All of the following timber sales are currently stopped.

Luke Timber Sale

This is a proposed FY 2000 sale still in scoping, with no firm proposal public. However, firm blue lines are already painted on trees, the color of death. Also, clear markings designate the path of some of the new logging roads they plan to build (pink flagging in picture on right). The only thing we know for sure about this proposal is that it will log in about 334 acres of old-growth forests for the benefit of the timber industry. It is located in the south part of the Tiller Ranger District, in some beautiful mixed conifer and hardwood forests. Oak trees can be seen in the understory of this rocky ridgetop (picture on left) that will be bulldozed for a new logging road. Large, old Douglas fir, pine, and cedar trees have managed, through the centuries, to send their roots deep below the rocky ground. It is clear that once these trees are logged and sold, we can never do as good a job as Mother Nature in re-establishing an ancient forest again.

Updated 10/99

Summit Timber Sale

This is a proposed FY 2000 sale still in scoping, with no firm public proposal. It is located near Drew, and appears to log adjacent to people's residences. Though the project proposes to do restoration of meadows and hardwood stands (meadow in picture is next to unit E), they have to log big old trees to pay for it because only the timber sale component of the Northwest Forest Plan is fully funded. Tiller proposes to log 823 acres of old-growth forests, and sell 7.5 mmbf (over 1,500 log truck loads). Over one mile of new logging roads will have to be built.

Updated 9/99

Zinc Timber Sale

This is a FY 1999 sale. The public comment period for Zinc is over, but a final decision has not been made public. The sale is held up by the Survey and Manage lawsuit because the Forest Service failed to survey for all rare plants and wildlife. 465 acres will be logged. Some is thinning in young stands, but there is plenty of liquidation of big, old-growth forests with clearcutting (like the tree on the right in unit H of Zinc). Though the thinning is supposed to be for "forest health" (to speed the growth of remaining trees), almost every tree cut will be sold to industry even though these old clearcuts need standing dead trees to help bring back the woodpeckers and other cavity nesters which eat insects and can really help the forest's health. The Forest Service even has to build a new logging road right through a wetland in order to sell the thinned trees. As long as forest health takes a back seat to making profits, forest health will continue to decline. The Forest Service proposed several logging alternatives, as legally required. However, even before the proposal was public, they had completely marked the sale with roads and the blue lines of death, indicating they had already decided on the heaviest logging alternative, before they even asked us what we thought.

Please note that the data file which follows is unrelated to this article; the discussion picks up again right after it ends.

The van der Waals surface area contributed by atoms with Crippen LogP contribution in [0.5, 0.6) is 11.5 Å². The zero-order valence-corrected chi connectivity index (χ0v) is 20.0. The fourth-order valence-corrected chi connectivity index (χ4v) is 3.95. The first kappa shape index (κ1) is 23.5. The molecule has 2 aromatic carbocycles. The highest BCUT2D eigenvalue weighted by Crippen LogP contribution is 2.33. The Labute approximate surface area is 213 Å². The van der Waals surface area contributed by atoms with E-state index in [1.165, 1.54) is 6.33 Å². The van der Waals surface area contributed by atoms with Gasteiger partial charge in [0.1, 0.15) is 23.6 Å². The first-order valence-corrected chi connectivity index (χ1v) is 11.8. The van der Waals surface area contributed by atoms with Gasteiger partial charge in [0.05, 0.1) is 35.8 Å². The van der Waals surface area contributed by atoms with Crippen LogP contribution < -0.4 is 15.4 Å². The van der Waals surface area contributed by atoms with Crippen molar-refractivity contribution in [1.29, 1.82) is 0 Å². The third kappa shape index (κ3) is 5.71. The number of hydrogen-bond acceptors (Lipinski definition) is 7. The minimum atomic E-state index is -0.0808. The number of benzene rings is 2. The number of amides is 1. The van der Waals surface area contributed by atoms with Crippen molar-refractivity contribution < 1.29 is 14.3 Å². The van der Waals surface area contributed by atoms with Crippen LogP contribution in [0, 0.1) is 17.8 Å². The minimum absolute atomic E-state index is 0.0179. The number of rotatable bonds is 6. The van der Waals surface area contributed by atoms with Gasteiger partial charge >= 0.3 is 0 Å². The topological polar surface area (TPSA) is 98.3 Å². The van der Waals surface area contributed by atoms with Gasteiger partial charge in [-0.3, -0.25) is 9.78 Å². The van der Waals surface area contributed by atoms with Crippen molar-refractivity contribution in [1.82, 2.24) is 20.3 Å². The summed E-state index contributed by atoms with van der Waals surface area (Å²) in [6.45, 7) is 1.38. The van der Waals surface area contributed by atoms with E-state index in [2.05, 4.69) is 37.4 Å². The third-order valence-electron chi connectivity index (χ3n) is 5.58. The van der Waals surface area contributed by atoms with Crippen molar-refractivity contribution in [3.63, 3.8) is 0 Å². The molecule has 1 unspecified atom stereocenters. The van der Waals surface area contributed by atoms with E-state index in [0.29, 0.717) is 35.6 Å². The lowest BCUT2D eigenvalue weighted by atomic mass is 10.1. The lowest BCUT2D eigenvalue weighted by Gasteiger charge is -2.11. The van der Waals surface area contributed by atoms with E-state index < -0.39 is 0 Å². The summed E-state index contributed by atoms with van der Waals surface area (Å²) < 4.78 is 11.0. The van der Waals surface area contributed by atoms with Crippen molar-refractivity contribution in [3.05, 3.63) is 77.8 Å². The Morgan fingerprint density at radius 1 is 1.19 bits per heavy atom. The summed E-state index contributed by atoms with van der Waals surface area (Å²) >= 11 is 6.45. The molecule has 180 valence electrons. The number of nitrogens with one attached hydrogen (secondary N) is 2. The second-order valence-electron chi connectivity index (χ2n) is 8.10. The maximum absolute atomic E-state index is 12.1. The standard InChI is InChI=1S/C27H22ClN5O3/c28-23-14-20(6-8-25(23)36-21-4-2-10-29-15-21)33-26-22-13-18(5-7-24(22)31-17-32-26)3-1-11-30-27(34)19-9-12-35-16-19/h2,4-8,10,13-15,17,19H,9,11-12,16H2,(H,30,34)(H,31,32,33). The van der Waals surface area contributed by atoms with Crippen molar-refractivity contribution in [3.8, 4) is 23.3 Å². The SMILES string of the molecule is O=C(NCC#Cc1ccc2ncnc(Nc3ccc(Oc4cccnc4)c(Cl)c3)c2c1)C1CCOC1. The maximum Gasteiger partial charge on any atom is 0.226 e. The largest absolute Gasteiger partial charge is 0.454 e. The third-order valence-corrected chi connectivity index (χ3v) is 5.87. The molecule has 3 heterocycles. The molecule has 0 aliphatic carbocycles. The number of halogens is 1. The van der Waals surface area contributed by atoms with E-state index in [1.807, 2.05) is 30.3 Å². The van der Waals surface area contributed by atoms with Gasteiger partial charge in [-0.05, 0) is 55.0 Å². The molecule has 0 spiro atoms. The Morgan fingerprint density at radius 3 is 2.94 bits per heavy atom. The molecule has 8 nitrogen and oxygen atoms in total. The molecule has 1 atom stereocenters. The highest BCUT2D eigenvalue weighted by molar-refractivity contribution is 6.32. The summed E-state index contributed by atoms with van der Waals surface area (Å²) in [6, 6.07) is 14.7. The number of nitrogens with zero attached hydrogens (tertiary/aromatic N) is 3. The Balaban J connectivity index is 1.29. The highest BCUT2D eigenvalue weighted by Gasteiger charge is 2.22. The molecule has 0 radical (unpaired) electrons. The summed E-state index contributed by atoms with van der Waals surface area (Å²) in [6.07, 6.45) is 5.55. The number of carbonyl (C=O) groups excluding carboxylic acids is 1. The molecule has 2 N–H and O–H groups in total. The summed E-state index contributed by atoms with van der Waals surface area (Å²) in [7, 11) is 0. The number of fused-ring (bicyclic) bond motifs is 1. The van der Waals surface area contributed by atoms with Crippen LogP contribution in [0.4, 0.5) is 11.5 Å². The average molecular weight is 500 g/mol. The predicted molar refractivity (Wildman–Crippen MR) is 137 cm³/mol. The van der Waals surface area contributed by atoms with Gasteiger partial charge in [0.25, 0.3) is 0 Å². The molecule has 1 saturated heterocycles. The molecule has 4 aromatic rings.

Updated 9/99

Spam Timber Sale

This is a FY 1999 sale. These poor forests in the Spam timber sale (near Johnny Springs) have been picked to death. Some have had two or even three previous sales. Unit B (left) was just logged last year, in the Johnny timber sale. Even before Johnny was logged, the Forest Service had proposed plans to log it more. In each logging the Forest Service says they plan to restore forest health by thinning. But by now, almost every tree left in unit B has either had tractors driven over its roots, or had its bark skinned off by falling trees. Logging slash is everywhere, increasing fire danger. Unit C (right) is an ancient forest that has not been logged before, but Spam will now start it on the same decline as unit B. The public comments for Spam are over, but there has been so final decision, and the sale is held up by the Survey and Manage lawsuit.

5/01 Update: Stopped by the Rothstein ruling.

Updated 10/99

Wildcat Timber Sale

Wildcat is a 1998 timber sale. We appealed it and lost. Currently the sale is stalled because Judge Dwyer found the Forest Service neglected to survey for rare species. Also, on 9/30/99, Judge Rothstein found the Forest Service didn't do enough to protect endangered fish. With two court rulings against it, the future of Wildcat is dim (for the industry), or bright (for the forest).

We objected to Wildcat because it sells trees from a spotted owl reserve (LSR). To facilitate selling trees in the reserve to industry, a new road must be built. The Forest Service promised us that no trees over 20" across would be cut in the LSR unit. But we found many trees over 20" marked with blue paint (see picture on left). When we appealed this apparent lie, the Forest Service told us those trees were not in the unit, they were next to the unit in the right-of-way of the new proposed logging road, and they had simply neglected to mentioned them in the analysis.

Even though this reserve was logged before it became a reserve, and thus lacks natural amounts of down wood and standing dead trees (needed for a healthy reserve to facilitate woodpeckers and other cavity nesters), the Forest Service refused to consider any options to building the road to sell the thinned trees. Liquidating some of the largest trees in the reserve for a logging road, and not telling the public the true size of trees to be sold, is a dishonest approach to managing our spotted owl reserve. Selling forests for profit is still the primary goal of the Forest Service -- not preservation of the forest for our wildlife.